The company is constantly trying to improve this process, and knows it isn’t perfect. Plantioxidants’ goals and shortcomings are shared through social media, blog posts and traditional media channels to ensure customers are aware of its efforts.
If your business promotes sustainability as a core value, it’s essential to tell (and show) your customers how. Sustainability and corporate social responsibility reports are becoming increasingly popular to improve candor. Deloitte’s Sustainability Disclosure report identified significant legal, competitive and market valuation risk in the absence of reporting.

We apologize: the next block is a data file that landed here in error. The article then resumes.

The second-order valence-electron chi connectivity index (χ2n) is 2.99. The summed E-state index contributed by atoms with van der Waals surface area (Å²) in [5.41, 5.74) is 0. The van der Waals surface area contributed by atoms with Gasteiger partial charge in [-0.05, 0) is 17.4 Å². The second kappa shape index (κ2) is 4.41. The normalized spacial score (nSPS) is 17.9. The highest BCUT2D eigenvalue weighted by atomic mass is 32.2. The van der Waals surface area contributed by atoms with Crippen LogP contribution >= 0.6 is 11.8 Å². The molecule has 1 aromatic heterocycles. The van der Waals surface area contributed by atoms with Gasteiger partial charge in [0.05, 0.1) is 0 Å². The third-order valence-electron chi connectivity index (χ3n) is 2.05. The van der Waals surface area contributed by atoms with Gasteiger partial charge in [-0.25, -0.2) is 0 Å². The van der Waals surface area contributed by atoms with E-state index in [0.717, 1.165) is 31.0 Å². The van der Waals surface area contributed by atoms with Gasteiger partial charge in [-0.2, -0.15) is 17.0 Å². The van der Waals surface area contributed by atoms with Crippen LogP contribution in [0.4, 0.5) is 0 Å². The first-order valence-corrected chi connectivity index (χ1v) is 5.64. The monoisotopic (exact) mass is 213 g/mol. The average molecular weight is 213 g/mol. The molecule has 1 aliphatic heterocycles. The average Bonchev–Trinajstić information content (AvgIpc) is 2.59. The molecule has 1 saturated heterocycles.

Whelan suggests “certifying” your supply chain as a straightforward tactic to build transparency. Simply purchase from a certified company when buying the materials your business uses in production, and you can advertise accordingly.
While purchasing responsible products doesn’t give you license to call yourself a certified company, said Whelan, you can call yourself a sustainable company: “Your proof points are in your procurement strategy.”
Costly and difficult to obtain?
The real cost of becoming a certified company isn’t in the actual certification, but rather in the cost of complying.
“If you’re not interested in meeting the standards it takes to get certified, you shouldn’t call yourself a sustainable business to begin with,” said Whelan.